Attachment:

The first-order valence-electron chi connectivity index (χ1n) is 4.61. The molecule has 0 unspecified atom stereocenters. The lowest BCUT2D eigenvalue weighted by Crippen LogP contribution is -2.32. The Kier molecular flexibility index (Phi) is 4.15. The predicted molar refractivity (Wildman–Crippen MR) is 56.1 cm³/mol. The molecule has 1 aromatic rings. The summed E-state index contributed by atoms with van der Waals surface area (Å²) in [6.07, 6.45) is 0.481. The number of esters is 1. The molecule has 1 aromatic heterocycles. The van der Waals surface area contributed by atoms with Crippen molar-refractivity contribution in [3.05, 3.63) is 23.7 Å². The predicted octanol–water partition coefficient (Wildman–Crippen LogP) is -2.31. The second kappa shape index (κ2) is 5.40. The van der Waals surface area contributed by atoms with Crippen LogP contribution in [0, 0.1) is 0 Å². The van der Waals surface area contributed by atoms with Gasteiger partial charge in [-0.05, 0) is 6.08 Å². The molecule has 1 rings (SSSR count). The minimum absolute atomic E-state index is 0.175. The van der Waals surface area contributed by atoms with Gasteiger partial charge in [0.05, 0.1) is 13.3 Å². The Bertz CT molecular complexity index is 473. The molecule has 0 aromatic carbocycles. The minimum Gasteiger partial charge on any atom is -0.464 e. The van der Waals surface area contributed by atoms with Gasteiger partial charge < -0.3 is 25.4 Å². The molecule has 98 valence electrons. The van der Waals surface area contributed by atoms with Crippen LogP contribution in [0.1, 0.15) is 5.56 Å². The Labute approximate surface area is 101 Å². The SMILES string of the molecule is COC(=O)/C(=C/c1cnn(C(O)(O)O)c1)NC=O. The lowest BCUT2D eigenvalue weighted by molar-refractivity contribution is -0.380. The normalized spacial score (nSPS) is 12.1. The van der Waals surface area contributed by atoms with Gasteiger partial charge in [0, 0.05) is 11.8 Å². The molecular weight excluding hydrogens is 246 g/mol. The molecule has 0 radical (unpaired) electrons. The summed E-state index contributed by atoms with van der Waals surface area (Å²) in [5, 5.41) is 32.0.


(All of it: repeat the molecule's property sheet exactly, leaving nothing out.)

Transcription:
The first-order valence-electron chi connectivity index (χ1n) is 4.61. The molecule has 0 unspecified atom stereocenters. The lowest BCUT2D eigenvalue weighted by Crippen LogP contribution is -2.32. The Kier molecular flexibility index (Phi) is 4.15. The predicted molar refractivity (Wildman–Crippen MR) is 56.1 cm³/mol. The molecule has 1 aromatic rings. The summed E-state index contributed by atoms with van der Waals surface area (Å²) in [6.07, 6.45) is 0.481. The number of esters is 1. The molecule has 1 aromatic heterocycles. The van der Waals surface area contributed by atoms with Crippen molar-refractivity contribution in [3.05, 3.63) is 23.7 Å². The predicted octanol–water partition coefficient (Wildman–Crippen LogP) is -2.31. The second kappa shape index (κ2) is 5.40. The van der Waals surface area contributed by atoms with Crippen LogP contribution in [0, 0.1) is 0 Å². The van der Waals surface area contributed by atoms with Gasteiger partial charge in [-0.05, 0) is 6.08 Å². The molecule has 1 rings (SSSR count). The minimum absolute atomic E-state index is 0.175. The van der Waals surface area contributed by atoms with Gasteiger partial charge in [0.05, 0.1) is 13.3 Å². The Bertz CT molecular complexity index is 473. The molecule has 0 aromatic carbocycles. The minimum Gasteiger partial charge on any atom is -0.464 e. The van der Waals surface area contributed by atoms with Gasteiger partial charge < -0.3 is 25.4 Å². The molecule has 98 valence electrons. The van der Waals surface area contributed by atoms with Crippen LogP contribution in [0.1, 0.15) is 5.56 Å². The Labute approximate surface area is 101 Å². The SMILES string of the molecule is COC(=O)/C(=C/c1cnn(C(O)(O)O)c1)NC=O. The lowest BCUT2D eigenvalue weighted by molar-refractivity contribution is -0.380. The normalized spacial score (nSPS) is 12.1. The van der Waals surface area contributed by atoms with Gasteiger partial charge in [0, 0.05) is 11.8 Å². The molecular weight excluding hydrogens is 246 g/mol. The molecule has 0 radical (unpaired) electrons. The summed E-state index contributed by atoms with van der Waals surface area (Å²) in [5, 5.41) is 32.0.